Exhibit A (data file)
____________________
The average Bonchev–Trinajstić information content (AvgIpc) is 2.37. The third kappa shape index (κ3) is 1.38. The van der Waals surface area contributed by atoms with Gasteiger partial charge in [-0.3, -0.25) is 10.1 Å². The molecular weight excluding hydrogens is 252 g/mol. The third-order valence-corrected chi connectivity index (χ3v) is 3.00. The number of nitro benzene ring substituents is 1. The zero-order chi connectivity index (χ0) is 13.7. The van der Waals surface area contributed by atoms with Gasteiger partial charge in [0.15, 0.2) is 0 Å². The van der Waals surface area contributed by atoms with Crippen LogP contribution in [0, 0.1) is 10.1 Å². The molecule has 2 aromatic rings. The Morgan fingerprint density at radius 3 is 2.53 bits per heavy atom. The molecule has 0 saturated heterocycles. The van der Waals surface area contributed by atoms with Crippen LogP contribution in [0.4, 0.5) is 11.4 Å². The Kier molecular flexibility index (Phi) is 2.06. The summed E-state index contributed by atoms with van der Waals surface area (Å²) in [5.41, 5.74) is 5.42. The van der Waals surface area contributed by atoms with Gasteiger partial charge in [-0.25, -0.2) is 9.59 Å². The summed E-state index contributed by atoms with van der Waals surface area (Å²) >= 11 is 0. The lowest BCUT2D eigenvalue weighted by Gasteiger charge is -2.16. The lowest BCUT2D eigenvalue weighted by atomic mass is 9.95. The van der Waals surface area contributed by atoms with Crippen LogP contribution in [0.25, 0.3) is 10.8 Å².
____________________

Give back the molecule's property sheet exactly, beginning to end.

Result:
The average Bonchev–Trinajstić information content (AvgIpc) is 2.37. The third kappa shape index (κ3) is 1.38. The van der Waals surface area contributed by atoms with Gasteiger partial charge in [-0.3, -0.25) is 10.1 Å². The molecular weight excluding hydrogens is 252 g/mol. The third-order valence-corrected chi connectivity index (χ3v) is 3.00. The number of nitro benzene ring substituents is 1. The zero-order chi connectivity index (χ0) is 13.7. The van der Waals surface area contributed by atoms with Gasteiger partial charge in [0.15, 0.2) is 0 Å². The van der Waals surface area contributed by atoms with Crippen LogP contribution in [0, 0.1) is 10.1 Å². The molecule has 2 aromatic rings. The Morgan fingerprint density at radius 3 is 2.53 bits per heavy atom. The molecule has 0 saturated heterocycles. The van der Waals surface area contributed by atoms with Crippen LogP contribution in [0.4, 0.5) is 11.4 Å². The Kier molecular flexibility index (Phi) is 2.06. The summed E-state index contributed by atoms with van der Waals surface area (Å²) in [5.41, 5.74) is 5.42. The van der Waals surface area contributed by atoms with Gasteiger partial charge in [-0.25, -0.2) is 9.59 Å². The summed E-state index contributed by atoms with van der Waals surface area (Å²) >= 11 is 0. The lowest BCUT2D eigenvalue weighted by Gasteiger charge is -2.16. The lowest BCUT2D eigenvalue weighted by atomic mass is 9.95. The van der Waals surface area contributed by atoms with Crippen LogP contribution in [0.25, 0.3) is 10.8 Å².